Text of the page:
Many employers and HR teams are now managing workforces that stretch across three to five different generations. Read this blog post to learn more about why having a multigenerational benefits strategy is important.


Employers and HR teams are managing employees for a workforce that stretches across three to five generations. This workforce is complex, and its workers have varying needs from generation to generation. That’s why a multigenerational benefits strategy is in order.

Baby boomers preparing for retirement may have an ongoing relationship with doctors and a number of medical appointments in a given year. On the other hand, millennials and members of Generation Z— the latest generation to enter the workforce — may shy away from primary care doctors and focus more on options to pay off student loans and start saving for retirement.

Given these dynamics, it’s important that two separate departments, finance and HR, need to develop a benefits strategy that keeps costs as low as possible while being useful to employees. Finance leaders understand they need to retain employees — turnover is expensive — but they’re still interested in cost containment strategies.

Employers should approach their multigenerational benefits strategy on finding a balance between cost containment and employee engagement.

Cost containment

For the first time in six years, the number of employers offering only high-deductible health plans is set to drop 9%. But the idea of employee consumerism is here to stay as employers see modest rises in health insurance premiums.

To effectively contain costs, employers should first weigh the pros and cons of their funding model. While most companies start out with fully-insured models, employers should seriously evaluate a move toward self-funding. Sure, self-funding requires a larger appetite for risk, but it provides insight into claims and utilization data that you can leverage to make informed decisions about cost containment.

One way to move toward a self-funded model is with level-funding, which allows employers the benefit of claims data while paying a consistent premium each month. In a level-funded plan, employers work with a third-party administrator to determine their expected claims for the year. This number, plus administrative fees and stop-loss coverage, divided by 12, becomes the monthly premium.

A tiered contribution model might also help to contain costs without negatively affecting employees. In a typical benefit plan, employers cover a specific percentage and employees contribute the rest — say 90% and 10%, respectively. In a tiered contribution plan, employees with salaries under a certain dollar amount pay less than those high earners. That means your employee making $48,000 pays $50, while your employee making $112,000 pays more. It’s a way to distribute the contribution across the workforce that enables everyone to more easily shoulder the burden of rising healthcare costs.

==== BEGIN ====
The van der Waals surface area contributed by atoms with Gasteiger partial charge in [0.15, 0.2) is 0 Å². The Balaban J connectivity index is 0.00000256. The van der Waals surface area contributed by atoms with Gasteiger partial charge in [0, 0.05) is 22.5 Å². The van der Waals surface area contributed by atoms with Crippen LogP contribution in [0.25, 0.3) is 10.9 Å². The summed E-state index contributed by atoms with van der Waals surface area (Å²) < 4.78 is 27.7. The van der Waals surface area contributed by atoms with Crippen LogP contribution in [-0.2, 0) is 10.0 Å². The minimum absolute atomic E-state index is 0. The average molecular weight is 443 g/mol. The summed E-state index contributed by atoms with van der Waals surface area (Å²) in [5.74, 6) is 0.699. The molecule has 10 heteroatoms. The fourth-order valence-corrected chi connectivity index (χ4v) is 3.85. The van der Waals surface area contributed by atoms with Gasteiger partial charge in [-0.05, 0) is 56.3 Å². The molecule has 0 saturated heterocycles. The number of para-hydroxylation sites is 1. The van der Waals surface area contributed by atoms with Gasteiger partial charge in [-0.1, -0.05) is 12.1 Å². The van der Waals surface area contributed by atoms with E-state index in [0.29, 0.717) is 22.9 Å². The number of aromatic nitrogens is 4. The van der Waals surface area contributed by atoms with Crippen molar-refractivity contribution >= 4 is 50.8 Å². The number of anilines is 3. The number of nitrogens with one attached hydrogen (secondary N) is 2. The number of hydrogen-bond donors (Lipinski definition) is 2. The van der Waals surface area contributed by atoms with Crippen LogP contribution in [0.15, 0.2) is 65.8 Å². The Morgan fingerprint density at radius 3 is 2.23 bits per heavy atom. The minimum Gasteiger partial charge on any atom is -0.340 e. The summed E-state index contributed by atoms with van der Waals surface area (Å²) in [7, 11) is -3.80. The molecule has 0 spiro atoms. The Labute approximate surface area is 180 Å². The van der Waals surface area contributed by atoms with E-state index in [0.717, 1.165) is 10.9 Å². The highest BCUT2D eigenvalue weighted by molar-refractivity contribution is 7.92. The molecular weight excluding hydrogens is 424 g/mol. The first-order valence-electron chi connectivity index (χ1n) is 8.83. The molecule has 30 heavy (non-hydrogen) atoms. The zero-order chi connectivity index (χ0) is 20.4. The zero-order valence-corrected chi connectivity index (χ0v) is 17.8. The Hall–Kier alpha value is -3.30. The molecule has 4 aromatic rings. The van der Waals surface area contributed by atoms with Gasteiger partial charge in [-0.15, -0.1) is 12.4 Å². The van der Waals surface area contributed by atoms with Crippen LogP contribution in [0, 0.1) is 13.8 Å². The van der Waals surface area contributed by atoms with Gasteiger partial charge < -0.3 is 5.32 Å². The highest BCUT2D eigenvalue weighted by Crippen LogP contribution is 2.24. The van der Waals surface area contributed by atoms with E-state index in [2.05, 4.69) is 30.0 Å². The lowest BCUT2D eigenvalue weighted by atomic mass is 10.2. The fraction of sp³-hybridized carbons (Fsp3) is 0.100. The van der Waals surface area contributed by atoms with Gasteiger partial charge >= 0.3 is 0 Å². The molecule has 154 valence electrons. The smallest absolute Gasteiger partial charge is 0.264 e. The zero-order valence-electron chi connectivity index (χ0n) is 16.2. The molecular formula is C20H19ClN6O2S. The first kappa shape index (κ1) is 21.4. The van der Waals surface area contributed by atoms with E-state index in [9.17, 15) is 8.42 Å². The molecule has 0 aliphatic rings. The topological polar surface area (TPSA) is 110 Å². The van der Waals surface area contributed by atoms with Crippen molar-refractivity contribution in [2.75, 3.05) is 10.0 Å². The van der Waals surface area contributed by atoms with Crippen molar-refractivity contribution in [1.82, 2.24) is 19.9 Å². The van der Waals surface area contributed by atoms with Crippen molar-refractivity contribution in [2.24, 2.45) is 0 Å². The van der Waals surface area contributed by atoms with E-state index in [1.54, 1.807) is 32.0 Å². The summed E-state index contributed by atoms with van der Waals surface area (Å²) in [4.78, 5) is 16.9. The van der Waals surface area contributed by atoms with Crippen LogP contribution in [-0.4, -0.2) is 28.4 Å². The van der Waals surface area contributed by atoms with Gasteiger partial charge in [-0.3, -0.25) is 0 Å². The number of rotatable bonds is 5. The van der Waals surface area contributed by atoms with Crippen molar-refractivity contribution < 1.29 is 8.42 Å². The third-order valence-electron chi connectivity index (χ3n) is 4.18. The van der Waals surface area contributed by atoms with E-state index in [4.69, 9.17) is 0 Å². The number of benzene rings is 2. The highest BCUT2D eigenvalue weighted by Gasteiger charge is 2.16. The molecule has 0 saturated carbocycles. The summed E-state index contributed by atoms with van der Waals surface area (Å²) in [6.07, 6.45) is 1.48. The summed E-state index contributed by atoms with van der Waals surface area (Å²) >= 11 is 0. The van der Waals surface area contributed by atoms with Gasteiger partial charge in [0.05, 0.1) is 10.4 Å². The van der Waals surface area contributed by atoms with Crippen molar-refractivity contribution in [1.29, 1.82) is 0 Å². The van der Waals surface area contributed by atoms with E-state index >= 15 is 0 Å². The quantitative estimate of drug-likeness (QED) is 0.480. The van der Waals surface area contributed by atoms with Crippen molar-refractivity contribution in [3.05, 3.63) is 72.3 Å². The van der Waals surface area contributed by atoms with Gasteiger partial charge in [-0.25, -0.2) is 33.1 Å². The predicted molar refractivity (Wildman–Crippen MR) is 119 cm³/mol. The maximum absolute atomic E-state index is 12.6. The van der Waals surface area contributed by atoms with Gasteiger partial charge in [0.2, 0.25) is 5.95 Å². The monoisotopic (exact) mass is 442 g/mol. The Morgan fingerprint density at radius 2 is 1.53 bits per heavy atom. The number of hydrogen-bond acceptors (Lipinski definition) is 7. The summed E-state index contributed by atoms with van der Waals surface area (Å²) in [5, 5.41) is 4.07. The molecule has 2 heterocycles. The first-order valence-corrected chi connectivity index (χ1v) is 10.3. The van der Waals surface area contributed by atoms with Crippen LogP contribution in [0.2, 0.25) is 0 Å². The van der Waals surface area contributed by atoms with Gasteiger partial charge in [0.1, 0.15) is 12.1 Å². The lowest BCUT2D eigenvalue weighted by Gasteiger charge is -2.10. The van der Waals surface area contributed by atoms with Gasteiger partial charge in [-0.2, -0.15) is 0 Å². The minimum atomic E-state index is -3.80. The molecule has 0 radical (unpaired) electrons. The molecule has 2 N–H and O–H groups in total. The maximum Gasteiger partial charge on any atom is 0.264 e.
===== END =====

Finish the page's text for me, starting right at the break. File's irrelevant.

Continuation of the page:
Employee engagement

To create a roadmap that not only helps you gain control of your multigenerational benefits strategy but keeps employees of all ages happy, it’s necessary to consider employee engagement. While new options like student loan repayment could be useful to part of your workforce, it’s best to start much simpler with something that affects everyone: time away from work.

A more aggressive paid time off policy, telecommuting policies and paid family leave are becoming increasingly popular. Many companies are offering PTO just for employees to pursue charitable work — a benefit that resonates with younger workers and can improve company culture. And a generous telecommuting policy recognizes that employees have different needs and shows that employers understand their modern, diverse workforce. Beyond basic time away from work, an extended leave policy outside what the law guarantees is another tool that can keep employees engaged.

Making it easier for employees to get care is another trending benefit, which can keep employees happy and contribute to cost containment. Concierge telemedicine has been called the modern version of a doctor’s house call. This relatively inexpensive benefit provides your employees access to care 24/7 by phone or video chat, which is convenient regardless of the user’s generation.

Employees and other covered individuals can connect to a doctor to discuss symptoms and get advice, whether they are prescribed a medication or they need to seek further care. This is another benefit that’s useful for young workers who may not have a primary care doctor or older workers with families.

Finally, your tech-savvy workforce expects to access their plan information wherever they need it. Ensure your carrier offers a mobile app to house insurance cards, coverage and provider information.

When it comes to a multigenerational benefits strategy, creating harmony between finance and HR might seem like a daunting task. But considering some relatively small benefit changes could be what allows you to offer a benefits package that pleases both departments — and all of your employees.

SOURCE: Blemlek, G. (26 February 2019) “How to build a multigenerational benefits strategy” (Web Blog Post). Retrieved from https://www.employeebenefitadviser.com/opinion/how-to-build-a-multigenerational-benefits-strategy?brief=00000152-146e-d1cc-a5fa-7cff8fee0000